Sinwar blocking hostage deal

Opinion: Hamas leader in Gaza believes international pressure could stop Israel's military offensive and refuses to proposed truce, prisoner release in exchange for freeing hostages
Ron Ben Yishai|
Israel changed its policy on the hostage crisis in recent days and began taking initiatives rather than waiting for Hamas demands and the proposals of Qatar and Egypt.
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But those initiatives have come up against the uncompromising position of Yahya Sinwar and the Hamas's leadership in Gaza, and the Palestinian Islamic Jihad (PIJ) who want a complete end to the fighting, withdrawal of IDF troops, and only then, for negotiations to begin on the release of the captives, and the freeing of Palestinians held in Israeli jails.
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יחיא סינוואר
יחיא סינוואר
Yahya Sinwar
(Photo: EPA)
The Hamas demand could not be father from the Israeli proposal, that included a week-long truce, if not a bit longer, and increased humanitarian aid in addition to the release of prisoners, including some heavy hitters convicted of murder.
The government's initiative was made to show the families of hostages held in Gaza, that their plight was moved up to the top of the list of objectives, even at the cost to the elimination of Hamas.
It appears that Sinwar and his brother Mohammed, who are at the moment dictating Hamas's position to the leadership in Doha, believe that they would be able to stop the military advances of the IDF through international pressure.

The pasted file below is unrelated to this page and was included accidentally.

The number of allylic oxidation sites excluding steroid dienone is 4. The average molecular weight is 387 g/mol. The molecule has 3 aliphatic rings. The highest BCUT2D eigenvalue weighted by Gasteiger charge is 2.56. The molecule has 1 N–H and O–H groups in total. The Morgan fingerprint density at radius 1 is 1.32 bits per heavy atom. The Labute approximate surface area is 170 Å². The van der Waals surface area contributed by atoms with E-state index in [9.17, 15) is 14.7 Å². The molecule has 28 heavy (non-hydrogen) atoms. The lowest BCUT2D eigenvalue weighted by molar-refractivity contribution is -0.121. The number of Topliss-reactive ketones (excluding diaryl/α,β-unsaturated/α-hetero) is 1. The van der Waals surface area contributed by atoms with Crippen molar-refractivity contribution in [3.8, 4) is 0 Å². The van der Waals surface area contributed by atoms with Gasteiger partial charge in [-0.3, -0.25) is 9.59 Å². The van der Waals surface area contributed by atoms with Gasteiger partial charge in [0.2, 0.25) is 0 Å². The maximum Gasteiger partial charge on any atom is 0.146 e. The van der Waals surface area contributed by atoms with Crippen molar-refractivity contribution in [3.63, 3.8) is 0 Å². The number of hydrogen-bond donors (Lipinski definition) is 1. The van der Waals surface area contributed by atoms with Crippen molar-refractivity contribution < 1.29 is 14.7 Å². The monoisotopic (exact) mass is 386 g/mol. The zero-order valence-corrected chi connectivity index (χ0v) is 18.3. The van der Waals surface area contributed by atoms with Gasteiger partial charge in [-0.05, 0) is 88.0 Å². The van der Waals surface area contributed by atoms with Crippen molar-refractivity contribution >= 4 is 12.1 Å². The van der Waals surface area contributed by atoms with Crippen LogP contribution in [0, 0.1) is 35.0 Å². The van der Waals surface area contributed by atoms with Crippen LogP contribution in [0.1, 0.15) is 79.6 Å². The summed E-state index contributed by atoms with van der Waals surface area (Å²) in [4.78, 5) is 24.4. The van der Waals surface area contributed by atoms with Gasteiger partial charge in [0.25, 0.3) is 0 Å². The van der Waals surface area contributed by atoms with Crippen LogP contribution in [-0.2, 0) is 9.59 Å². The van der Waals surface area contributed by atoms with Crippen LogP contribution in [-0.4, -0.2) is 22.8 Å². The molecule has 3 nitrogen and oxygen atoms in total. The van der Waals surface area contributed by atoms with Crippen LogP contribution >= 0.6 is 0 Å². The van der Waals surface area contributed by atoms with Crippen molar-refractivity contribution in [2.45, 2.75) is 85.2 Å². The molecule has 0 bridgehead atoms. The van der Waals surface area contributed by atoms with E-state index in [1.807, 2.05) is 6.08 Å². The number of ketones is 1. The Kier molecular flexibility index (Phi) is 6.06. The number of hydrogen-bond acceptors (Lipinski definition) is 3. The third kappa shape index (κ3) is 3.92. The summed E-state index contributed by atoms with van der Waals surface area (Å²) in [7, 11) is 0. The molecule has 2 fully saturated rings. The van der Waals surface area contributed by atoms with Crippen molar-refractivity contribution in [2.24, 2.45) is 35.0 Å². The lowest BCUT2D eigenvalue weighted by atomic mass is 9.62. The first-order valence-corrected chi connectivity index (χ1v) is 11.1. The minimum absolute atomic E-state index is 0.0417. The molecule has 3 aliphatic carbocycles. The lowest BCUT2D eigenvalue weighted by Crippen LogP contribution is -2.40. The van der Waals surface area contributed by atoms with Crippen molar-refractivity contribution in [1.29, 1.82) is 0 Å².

The Hamas leaders who reside in Qatar, have therefore echoed the demand when they arrived in Cairo for talks, along with PIJ leader Ziad Nahala. Israel believes that if and when Sinwar is killed, the Hamas position would change.
The U.S. is in complete agreement with Israel over its position on the hostages and its plans for the continuation of the war, as they were presented to National Security Advisor Jake Sullivan, Sec. of Defense Lloyd Austin and the Chairman of the Joint Chiefs, Charles Brown during their recent visits.
Israel would transition to phase three of the war, which would be a lower intensity operation in certain parts of the Strip including the northern areas while forces concentrate efforts on destroying Hamas's underground tunnel system.
But in the central areas of the Strip the offensive would continue using more precise attacks, in an effort to eliminate the terror group's leadership and locate the hostages. Air Strikes there would be intelligence based to avoid harm to the displaced Gazan's seeking refuge there and in the south.
Israel hopes that the intensity of attacks in Khan Younis would impress upon Sinwar the understanding that he cannot bring the fighting to an end, so least because of the U.S. support of the Israeli position and would be more agreeable to negotiations.
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Ismail Haniyeh
Ismail Haniyeh
Ismail Haniyeh
(Photo: EPA )
The government is also hoping that the Qatari and Egyptian pressure on Hamas, brought on by pressure from the U.S., would yield results while forces increase their stronghold on Khan Younis and the Hamas leadership in the Strip.
But any results at all would not be seen for the next week or two. The only positive sign is the apparent disagreement with in Hamas, between its leadership abroad and Sinwar.
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